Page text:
According to Modified Radio Taxi Scheme (2006), radio taxi licence applicants are required to furnish comprehensive details about the operation of their business. Delhi Transport Department rejected Uber’s application citing lack of mandated details like telephone number, e-mail id and proof of address the company’s registered office in Delhi; certificate / undertaking for parking of radio taxis, and call centre management plans, among others.
The transport department found TaxiForSure’s application also to be incomplete. The company failed to enclose details of drivers & undertaking of induction schedule; Certificate / undertaking for radio taxis’ parking, call centre details and print-out of web portal.
Last week, Uber resumed services claiming that the ban was lifted (although the transport department says otherwise), and announced commission free operation until licence is obtained. Uber charges the driver 20 percent commission in all Indian cities, but the U.S based company stopped collecting their margin and passed it as a benefit to customers (only in Delhi).
The scheme was passed immediately after Delhi police raided Uber’s office in Gurgaon and confiscated their laptops, demanding explanation as to why the firm was operating while ban was on effect.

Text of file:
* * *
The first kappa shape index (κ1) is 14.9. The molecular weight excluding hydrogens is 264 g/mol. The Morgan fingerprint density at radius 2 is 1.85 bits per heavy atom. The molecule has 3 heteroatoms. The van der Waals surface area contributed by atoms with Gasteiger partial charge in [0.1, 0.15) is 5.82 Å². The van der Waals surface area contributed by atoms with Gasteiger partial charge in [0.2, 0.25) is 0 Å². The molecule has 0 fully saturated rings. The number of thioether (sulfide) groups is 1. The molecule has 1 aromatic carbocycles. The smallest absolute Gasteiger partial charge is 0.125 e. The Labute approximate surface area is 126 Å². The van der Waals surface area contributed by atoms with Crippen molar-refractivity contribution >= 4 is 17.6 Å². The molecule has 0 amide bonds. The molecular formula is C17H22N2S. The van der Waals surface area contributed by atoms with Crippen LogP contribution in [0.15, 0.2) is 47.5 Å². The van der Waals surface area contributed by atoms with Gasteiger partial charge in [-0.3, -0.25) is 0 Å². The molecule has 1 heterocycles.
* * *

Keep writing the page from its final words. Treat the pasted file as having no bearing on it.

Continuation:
Transport authorities are not happy with Uber’s procedure of taking money from the customers and then distributing to drivers, even if it is 80 percent or 100 percent.
Uber scrapped commission temporarily to mimic another app named Pooch-O which finds auto-rickshaws for users. Pooch-O is a mobile application developed by DIMTS (Delhi Integrated Multi-Modal Transit System Ltd), which is a joint venture between government of Delhi and IDFC. Unlike any other web based taxi aggregators, Pooch-O does not collect commission. It does not even accept payments; which is the kind of service Delhi Transport Department may be expecting from the aforementioned taxi aggregators. Pooch-O has plans to extend to taxis soon.
Via – Financial Express